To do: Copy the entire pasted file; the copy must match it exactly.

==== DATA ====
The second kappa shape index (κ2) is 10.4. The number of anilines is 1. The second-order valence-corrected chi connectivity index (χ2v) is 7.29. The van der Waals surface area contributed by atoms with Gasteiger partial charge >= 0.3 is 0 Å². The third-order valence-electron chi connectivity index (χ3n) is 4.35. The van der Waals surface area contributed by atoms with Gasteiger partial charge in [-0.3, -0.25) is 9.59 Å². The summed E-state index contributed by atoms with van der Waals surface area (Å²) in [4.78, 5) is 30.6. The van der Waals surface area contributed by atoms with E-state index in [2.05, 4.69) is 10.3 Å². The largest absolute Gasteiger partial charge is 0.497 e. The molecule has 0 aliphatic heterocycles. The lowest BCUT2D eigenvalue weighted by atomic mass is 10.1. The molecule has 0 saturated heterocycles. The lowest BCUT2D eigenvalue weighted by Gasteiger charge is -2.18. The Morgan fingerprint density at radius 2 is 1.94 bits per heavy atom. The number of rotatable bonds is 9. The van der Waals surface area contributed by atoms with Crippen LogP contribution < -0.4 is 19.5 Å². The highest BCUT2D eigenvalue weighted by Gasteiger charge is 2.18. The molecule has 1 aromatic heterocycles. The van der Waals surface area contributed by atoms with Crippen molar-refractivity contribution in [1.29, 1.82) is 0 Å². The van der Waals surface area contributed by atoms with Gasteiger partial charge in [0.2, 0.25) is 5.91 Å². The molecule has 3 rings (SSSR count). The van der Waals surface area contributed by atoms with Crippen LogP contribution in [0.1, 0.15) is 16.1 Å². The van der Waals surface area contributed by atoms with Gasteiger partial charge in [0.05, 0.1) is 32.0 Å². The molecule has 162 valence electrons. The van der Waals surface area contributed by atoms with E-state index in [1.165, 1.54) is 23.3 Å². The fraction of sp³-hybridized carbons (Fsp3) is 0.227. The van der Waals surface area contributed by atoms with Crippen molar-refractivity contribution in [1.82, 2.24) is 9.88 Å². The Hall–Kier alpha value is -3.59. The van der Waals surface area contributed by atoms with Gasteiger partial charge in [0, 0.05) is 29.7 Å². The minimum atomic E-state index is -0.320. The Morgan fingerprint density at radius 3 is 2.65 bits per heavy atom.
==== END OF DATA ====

The second kappa shape index (κ2) is 10.4. The number of anilines is 1. The second-order valence-corrected chi connectivity index (χ2v) is 7.29. The van der Waals surface area contributed by atoms with Gasteiger partial charge >= 0.3 is 0 Å². The third-order valence-electron chi connectivity index (χ3n) is 4.35. The van der Waals surface area contributed by atoms with Gasteiger partial charge in [-0.3, -0.25) is 9.59 Å². The summed E-state index contributed by atoms with van der Waals surface area (Å²) in [4.78, 5) is 30.6. The van der Waals surface area contributed by atoms with E-state index in [2.05, 4.69) is 10.3 Å². The largest absolute Gasteiger partial charge is 0.497 e. The molecule has 0 aliphatic heterocycles. The lowest BCUT2D eigenvalue weighted by atomic mass is 10.1. The molecule has 0 saturated heterocycles. The lowest BCUT2D eigenvalue weighted by Gasteiger charge is -2.18. The Morgan fingerprint density at radius 2 is 1.94 bits per heavy atom. The number of rotatable bonds is 9. The van der Waals surface area contributed by atoms with Crippen LogP contribution < -0.4 is 19.5 Å². The highest BCUT2D eigenvalue weighted by Gasteiger charge is 2.18. The molecule has 1 aromatic heterocycles. The van der Waals surface area contributed by atoms with Crippen molar-refractivity contribution in [1.29, 1.82) is 0 Å². The van der Waals surface area contributed by atoms with Gasteiger partial charge in [0.2, 0.25) is 5.91 Å². The molecule has 3 rings (SSSR count). The van der Waals surface area contributed by atoms with Crippen LogP contribution in [0.1, 0.15) is 16.1 Å². The van der Waals surface area contributed by atoms with Gasteiger partial charge in [0.05, 0.1) is 32.0 Å². The molecule has 162 valence electrons. The van der Waals surface area contributed by atoms with E-state index in [1.165, 1.54) is 23.3 Å². The fraction of sp³-hybridized carbons (Fsp3) is 0.227. The van der Waals surface area contributed by atoms with Crippen molar-refractivity contribution in [1.82, 2.24) is 9.88 Å². The Hall–Kier alpha value is -3.59. The van der Waals surface area contributed by atoms with Gasteiger partial charge in [0, 0.05) is 29.7 Å². The minimum atomic E-state index is -0.320. The Morgan fingerprint density at radius 3 is 2.65 bits per heavy atom.